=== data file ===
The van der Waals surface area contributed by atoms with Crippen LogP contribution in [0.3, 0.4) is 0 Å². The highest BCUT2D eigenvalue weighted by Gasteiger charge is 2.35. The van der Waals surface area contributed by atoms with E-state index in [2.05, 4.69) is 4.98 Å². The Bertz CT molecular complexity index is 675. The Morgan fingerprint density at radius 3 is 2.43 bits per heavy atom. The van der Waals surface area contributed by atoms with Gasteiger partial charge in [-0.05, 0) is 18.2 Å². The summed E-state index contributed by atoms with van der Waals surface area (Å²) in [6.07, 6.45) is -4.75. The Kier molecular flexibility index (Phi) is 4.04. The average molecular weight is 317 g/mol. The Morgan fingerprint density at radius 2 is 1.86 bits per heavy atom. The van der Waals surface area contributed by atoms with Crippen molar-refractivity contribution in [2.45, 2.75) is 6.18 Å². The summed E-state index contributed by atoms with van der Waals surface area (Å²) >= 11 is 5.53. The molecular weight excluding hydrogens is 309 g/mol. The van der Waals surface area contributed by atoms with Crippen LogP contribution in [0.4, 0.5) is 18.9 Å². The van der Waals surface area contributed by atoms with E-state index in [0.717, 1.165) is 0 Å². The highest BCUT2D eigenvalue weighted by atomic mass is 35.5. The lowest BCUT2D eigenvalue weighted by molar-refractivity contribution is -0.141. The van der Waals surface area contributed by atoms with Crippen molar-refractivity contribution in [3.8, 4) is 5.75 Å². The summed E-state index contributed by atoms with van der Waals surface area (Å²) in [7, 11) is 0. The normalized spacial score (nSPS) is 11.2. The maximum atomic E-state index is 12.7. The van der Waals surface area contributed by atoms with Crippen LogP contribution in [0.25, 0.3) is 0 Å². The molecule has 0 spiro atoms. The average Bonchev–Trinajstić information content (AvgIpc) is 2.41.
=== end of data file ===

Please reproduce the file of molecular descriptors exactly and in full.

The van der Waals surface area contributed by atoms with Crippen LogP contribution in [0.3, 0.4) is 0 Å². The highest BCUT2D eigenvalue weighted by Gasteiger charge is 2.35. The van der Waals surface area contributed by atoms with E-state index in [2.05, 4.69) is 4.98 Å². The Bertz CT molecular complexity index is 675. The Morgan fingerprint density at radius 3 is 2.43 bits per heavy atom. The van der Waals surface area contributed by atoms with Gasteiger partial charge in [-0.05, 0) is 18.2 Å². The summed E-state index contributed by atoms with van der Waals surface area (Å²) in [6.07, 6.45) is -4.75. The Kier molecular flexibility index (Phi) is 4.04. The average molecular weight is 317 g/mol. The Morgan fingerprint density at radius 2 is 1.86 bits per heavy atom. The van der Waals surface area contributed by atoms with Crippen molar-refractivity contribution in [2.45, 2.75) is 6.18 Å². The summed E-state index contributed by atoms with van der Waals surface area (Å²) >= 11 is 5.53. The molecular weight excluding hydrogens is 309 g/mol. The van der Waals surface area contributed by atoms with Crippen LogP contribution in [0.4, 0.5) is 18.9 Å². The van der Waals surface area contributed by atoms with E-state index in [0.717, 1.165) is 0 Å². The highest BCUT2D eigenvalue weighted by atomic mass is 35.5. The lowest BCUT2D eigenvalue weighted by molar-refractivity contribution is -0.141. The van der Waals surface area contributed by atoms with Crippen molar-refractivity contribution in [3.8, 4) is 5.75 Å². The summed E-state index contributed by atoms with van der Waals surface area (Å²) in [7, 11) is 0. The normalized spacial score (nSPS) is 11.2. The maximum atomic E-state index is 12.7. The van der Waals surface area contributed by atoms with Crippen LogP contribution in [0.25, 0.3) is 0 Å². The molecule has 0 spiro atoms. The average Bonchev–Trinajstić information content (AvgIpc) is 2.41.